Jaén is probably best known for its abundance of olive trees which dominate the landscape and punctuate the horizon, interspersed by stark white-washed farms and houses against a deep orange backdrop; the colour of the soil. This province is the world's leading producer of olives and olive oil. Little wonder that it is also the venue for the world's largest trade fair devoted to this quintessentially Mediterranean crop which takes place in Jaén city during the first week of October.
The landscape of Jaén province is expansive, unspoilt and very beautiful. The small towns boast numerous magnificent Renaissance buildings - exuberant palaces, richly endowed churches and stately public squares. Some of the towns and villages worth visiting here include Baeza, Ubeda, Alcalá.
Jaén is a city that every lover of Andalucia should visit, enjoy and spend a good deal of time getting to know. Not only does the city have an ancient and fascinating history, but the castle that towers over its winding streets offers some of the most quintessentially Andalusian views there are to be had.
Areas to Explore in Jaén Province
La Carolina is a small town of 16.000 inhabitants is located in the north of Jaen province adjacent to the A-4 Seville to Madrid motorway. It is the last town of any size to stop if heading out… More →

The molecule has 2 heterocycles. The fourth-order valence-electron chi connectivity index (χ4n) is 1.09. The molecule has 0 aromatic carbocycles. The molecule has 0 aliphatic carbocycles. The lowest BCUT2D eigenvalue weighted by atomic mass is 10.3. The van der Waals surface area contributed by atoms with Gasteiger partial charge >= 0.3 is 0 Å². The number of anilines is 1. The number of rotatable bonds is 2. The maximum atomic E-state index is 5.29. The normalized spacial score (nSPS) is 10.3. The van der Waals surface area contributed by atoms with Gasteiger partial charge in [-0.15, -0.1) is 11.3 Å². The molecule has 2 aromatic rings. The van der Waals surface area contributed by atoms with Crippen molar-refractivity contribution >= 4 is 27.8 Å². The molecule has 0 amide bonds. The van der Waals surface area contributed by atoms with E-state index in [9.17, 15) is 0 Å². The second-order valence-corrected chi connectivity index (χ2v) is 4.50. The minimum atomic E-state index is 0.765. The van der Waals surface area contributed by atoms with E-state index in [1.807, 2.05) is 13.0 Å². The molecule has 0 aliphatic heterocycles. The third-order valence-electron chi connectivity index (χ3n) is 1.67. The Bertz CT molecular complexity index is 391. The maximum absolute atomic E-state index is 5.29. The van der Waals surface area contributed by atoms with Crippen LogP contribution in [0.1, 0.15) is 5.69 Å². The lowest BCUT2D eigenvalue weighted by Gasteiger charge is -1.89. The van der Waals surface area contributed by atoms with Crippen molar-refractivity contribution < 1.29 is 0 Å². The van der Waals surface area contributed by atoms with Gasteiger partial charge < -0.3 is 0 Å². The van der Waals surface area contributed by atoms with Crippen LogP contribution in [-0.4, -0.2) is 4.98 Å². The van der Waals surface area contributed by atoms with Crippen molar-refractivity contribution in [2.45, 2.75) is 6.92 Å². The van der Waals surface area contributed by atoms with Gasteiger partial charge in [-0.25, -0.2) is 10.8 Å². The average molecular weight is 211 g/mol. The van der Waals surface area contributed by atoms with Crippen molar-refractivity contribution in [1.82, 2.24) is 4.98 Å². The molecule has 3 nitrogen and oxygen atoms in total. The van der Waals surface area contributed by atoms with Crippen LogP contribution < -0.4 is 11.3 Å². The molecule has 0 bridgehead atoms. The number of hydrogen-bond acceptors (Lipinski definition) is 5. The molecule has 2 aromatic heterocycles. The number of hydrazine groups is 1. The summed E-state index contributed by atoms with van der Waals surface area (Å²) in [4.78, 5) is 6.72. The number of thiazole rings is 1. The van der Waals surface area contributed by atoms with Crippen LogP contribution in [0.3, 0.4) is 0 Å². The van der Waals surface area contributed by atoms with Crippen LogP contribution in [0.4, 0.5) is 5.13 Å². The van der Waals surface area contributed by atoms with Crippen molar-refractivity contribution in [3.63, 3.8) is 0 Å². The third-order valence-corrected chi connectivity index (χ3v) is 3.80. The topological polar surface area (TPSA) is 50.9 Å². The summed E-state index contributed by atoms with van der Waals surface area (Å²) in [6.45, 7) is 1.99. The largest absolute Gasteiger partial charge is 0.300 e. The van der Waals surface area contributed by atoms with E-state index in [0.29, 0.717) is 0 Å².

Jaén is a city that every lover of Andalucia should visit, enjoy and - if possible - spend a good deal of time getting to know. Not only does the city have an ancient and fascinating history, but… More →
Despite some recent construction around the village, the view of Hornos del Segura from afar remains spectacular. The ancient wall of this former Arab fortress stands almost intact, and the… More →
The delightful small town of Alcalá La Real has a population of approximately 21,000 and is located on the N432 between Cordoba (85km) and Granada (47km) although, technically, it falls within the… More →
Baños de Encina offers visitors interesting historical and artistic heritage as well as attractions for nature lovers. Originally named simply Baños, the village bacame 'de la Encina' ('of the… More →
Ubeda (pronounced OO-bay-da), with its wealth of Renaissance palaces and churches, has much in common with its counterpart Baeza.
Although of significance to both the Iberian and Roman civilisations, it was the Moors who brought splendour to Iznatoraf.
Jaén is probably best known for its abundance of olive trees which dominate the landscape and punctuate the horizon, interspersed by stark white-washed farms and houses against a deep orange… More →
45 kilometres east of the city of Jaén, within the Sierra de Mágina mountain range, lies Albánchez de Úbeda. Even from a distance, the village can be clearly recognised, its white buildings… More →
Cazorla is steeped in tradition. Its origins stretch back six centuries before Christ, although it was officially founded by the Romans, who named it Carcesa. Its splendour grew under Moorish and… More →
Natural Parks and natural monuments in Jaen